In the past year, we’ve had extensive conversations with dozens of our customers and partners from various industries. Here are the top three trends we’ve gathered based on what they’ve seen:
1) Mo’ vendors, mo’ data (and mo’ problems)
We figured music legend Christopher Wallace’s paraphrased saying is an apt description of heightened expectations of safeguarding customer data and privacy, especially with the California Consumer Privacy Act (CCPA) in effect as of a few days ago. While the regulation targets large companies (i.e. those with annual gross revenue of at least $25 million), the mandates set out by the Act apply to smaller companies as well – specifically the requirements around vendors and partners’ management of sensitive data.
Now more than ever, you need to periodically audit and monitor your vendors and partners’ security and privacy practices. And if they haven’t already, your vendors and partners should provide proof of data protection and privacy safeguards. They should also share with you reports and proof of certifications like SOC 2 and or ISO 27001 attesting to the security of their systems, controls, and policies.
2) Security and compliance is everyone’s responsibility
Given the much greater emphasis on data and privacy protection from both consumers and regulators (thanks to Target, Equifax, Marriott, and all the organizations who couldn’t be bothered to beef up their security practices), we see this year being the start of the “no excuses” approach to security: organizations will increasingly require that anyone looking to do business with them needs to walk the proverbial security walk.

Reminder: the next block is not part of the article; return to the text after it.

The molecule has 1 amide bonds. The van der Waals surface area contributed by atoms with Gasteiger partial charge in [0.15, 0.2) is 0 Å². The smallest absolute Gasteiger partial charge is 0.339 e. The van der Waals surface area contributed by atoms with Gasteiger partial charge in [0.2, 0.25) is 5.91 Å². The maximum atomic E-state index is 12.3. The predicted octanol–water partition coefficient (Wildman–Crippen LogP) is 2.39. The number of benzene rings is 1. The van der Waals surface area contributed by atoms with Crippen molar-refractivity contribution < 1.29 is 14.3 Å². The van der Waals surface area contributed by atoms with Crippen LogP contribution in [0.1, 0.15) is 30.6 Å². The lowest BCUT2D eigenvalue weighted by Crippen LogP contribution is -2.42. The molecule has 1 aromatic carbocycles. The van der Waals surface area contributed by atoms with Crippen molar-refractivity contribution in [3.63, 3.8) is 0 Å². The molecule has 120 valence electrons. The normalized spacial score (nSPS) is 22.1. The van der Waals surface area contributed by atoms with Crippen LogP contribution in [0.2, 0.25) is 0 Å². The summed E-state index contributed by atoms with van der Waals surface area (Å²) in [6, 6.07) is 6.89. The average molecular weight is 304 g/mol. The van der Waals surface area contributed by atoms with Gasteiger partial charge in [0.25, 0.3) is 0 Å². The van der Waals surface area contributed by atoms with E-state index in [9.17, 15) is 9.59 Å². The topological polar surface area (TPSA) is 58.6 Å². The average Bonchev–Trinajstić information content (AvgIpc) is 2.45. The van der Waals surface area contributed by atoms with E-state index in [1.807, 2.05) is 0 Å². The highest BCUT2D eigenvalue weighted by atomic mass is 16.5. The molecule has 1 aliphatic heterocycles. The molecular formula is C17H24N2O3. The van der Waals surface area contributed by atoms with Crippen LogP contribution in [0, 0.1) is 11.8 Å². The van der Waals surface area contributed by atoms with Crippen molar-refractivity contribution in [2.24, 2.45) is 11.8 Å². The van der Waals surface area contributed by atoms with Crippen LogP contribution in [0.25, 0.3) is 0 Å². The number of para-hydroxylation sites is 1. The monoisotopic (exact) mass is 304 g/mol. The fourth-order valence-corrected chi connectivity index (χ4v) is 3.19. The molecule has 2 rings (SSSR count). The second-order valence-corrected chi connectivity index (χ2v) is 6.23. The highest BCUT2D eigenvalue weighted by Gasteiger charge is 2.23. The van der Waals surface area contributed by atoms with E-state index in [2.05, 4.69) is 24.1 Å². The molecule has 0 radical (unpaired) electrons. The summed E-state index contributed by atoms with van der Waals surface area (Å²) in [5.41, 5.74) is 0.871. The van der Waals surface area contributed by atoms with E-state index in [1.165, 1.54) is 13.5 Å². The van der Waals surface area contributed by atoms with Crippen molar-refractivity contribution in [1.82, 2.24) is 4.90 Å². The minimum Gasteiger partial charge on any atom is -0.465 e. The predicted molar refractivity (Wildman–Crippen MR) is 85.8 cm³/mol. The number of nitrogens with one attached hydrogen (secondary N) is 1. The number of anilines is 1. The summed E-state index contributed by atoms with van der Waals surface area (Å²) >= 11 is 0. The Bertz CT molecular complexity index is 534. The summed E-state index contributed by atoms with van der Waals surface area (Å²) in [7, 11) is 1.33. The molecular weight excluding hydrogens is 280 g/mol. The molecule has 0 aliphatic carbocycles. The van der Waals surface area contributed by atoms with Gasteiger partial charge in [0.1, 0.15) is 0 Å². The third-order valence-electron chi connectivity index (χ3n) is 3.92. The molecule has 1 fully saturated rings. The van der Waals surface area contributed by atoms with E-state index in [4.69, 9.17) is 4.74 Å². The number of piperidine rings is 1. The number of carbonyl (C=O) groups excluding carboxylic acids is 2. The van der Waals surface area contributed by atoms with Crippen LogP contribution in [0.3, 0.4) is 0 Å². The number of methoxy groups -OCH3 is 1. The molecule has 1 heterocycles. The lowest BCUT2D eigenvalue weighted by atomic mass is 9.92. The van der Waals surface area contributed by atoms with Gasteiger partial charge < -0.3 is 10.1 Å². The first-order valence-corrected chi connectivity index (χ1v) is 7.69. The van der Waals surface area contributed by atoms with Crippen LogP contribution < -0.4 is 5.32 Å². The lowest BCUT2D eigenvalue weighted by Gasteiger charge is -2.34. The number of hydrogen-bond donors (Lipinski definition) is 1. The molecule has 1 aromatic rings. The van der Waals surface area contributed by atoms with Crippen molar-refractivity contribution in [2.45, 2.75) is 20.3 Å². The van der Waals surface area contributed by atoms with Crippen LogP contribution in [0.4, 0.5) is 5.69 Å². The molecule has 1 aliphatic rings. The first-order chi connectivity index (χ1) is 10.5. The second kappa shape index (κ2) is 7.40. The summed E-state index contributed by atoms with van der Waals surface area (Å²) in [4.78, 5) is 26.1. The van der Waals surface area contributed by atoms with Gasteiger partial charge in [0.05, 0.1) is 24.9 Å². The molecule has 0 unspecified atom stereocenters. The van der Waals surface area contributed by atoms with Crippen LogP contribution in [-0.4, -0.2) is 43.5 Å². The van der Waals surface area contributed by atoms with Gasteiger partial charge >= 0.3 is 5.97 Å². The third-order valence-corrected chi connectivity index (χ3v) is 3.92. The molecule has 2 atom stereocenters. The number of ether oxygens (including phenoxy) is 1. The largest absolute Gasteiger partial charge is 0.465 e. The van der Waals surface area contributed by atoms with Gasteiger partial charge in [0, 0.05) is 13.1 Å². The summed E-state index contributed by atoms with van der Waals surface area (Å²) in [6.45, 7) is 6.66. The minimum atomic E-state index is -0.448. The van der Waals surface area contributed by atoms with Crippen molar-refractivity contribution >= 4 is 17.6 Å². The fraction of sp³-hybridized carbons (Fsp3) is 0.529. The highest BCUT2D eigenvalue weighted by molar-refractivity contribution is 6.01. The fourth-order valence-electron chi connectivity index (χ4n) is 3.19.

What does that mean for you and your org?
3) Leverage the right PPT fit for your org’s needs
For SMBs like our customers, enterprise-grade security and compliance tools are no longer out of reach (or overkill, for that matter). From what our customers and partners have seen since 2017, security and compliance software tools for SMBs have greatly proliferated and have offerings addressing everything from intrusion detection to continuous vulnerability and compliance scanning. And ensuring the right people are assigned to using those tools and the well-thought out processes are created to support them will make those tools’ adoption that much easier.
That’s why it’s even more important for you to thoroughly do due diligence on any compliance tool you’re evaluating from both a risk assessment and an org fit standpoint. Why?